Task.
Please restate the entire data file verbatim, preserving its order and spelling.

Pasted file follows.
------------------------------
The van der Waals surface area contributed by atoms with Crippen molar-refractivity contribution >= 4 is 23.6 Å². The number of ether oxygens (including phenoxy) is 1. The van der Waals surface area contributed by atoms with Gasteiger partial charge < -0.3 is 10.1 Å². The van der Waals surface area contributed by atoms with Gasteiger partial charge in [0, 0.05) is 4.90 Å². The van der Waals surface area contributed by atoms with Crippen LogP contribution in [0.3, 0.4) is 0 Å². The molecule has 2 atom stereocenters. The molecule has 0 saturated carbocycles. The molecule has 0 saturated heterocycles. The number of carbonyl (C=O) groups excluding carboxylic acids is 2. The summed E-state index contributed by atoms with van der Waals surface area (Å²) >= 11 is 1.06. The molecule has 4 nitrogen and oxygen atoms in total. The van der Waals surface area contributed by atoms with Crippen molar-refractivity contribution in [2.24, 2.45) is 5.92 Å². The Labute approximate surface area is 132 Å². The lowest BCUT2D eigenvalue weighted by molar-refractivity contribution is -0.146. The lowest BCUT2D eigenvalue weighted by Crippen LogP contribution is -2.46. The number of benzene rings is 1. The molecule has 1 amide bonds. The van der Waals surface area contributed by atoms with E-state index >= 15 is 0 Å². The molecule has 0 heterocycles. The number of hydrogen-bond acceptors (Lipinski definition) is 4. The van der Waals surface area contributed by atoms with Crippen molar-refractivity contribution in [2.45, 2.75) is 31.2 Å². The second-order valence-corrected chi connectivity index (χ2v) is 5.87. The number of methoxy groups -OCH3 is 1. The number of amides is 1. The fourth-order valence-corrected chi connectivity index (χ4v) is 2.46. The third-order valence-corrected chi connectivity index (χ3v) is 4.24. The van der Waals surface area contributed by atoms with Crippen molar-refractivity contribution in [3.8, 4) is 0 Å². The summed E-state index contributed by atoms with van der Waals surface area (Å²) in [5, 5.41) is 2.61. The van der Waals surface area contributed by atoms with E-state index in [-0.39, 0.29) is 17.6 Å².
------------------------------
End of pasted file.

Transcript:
The van der Waals surface area contributed by atoms with Crippen molar-refractivity contribution >= 4 is 23.6 Å². The number of ether oxygens (including phenoxy) is 1. The van der Waals surface area contributed by atoms with Gasteiger partial charge < -0.3 is 10.1 Å². The van der Waals surface area contributed by atoms with Gasteiger partial charge in [0, 0.05) is 4.90 Å². The van der Waals surface area contributed by atoms with Crippen LogP contribution in [0.3, 0.4) is 0 Å². The molecule has 2 atom stereocenters. The molecule has 0 saturated carbocycles. The molecule has 0 saturated heterocycles. The number of carbonyl (C=O) groups excluding carboxylic acids is 2. The summed E-state index contributed by atoms with van der Waals surface area (Å²) >= 11 is 1.06. The molecule has 4 nitrogen and oxygen atoms in total. The van der Waals surface area contributed by atoms with Crippen molar-refractivity contribution in [2.24, 2.45) is 5.92 Å². The Labute approximate surface area is 132 Å². The lowest BCUT2D eigenvalue weighted by molar-refractivity contribution is -0.146. The lowest BCUT2D eigenvalue weighted by Crippen LogP contribution is -2.46. The number of benzene rings is 1. The molecule has 1 amide bonds. The van der Waals surface area contributed by atoms with E-state index >= 15 is 0 Å². The molecule has 0 heterocycles. The number of hydrogen-bond acceptors (Lipinski definition) is 4. The van der Waals surface area contributed by atoms with Crippen molar-refractivity contribution in [2.45, 2.75) is 31.2 Å². The second-order valence-corrected chi connectivity index (χ2v) is 5.87. The number of methoxy groups -OCH3 is 1. The number of amides is 1. The fourth-order valence-corrected chi connectivity index (χ4v) is 2.46. The third-order valence-corrected chi connectivity index (χ3v) is 4.24. The van der Waals surface area contributed by atoms with Crippen molar-refractivity contribution in [3.8, 4) is 0 Å². The summed E-state index contributed by atoms with van der Waals surface area (Å²) in [5, 5.41) is 2.61. The van der Waals surface area contributed by atoms with E-state index in [-0.39, 0.29) is 17.6 Å².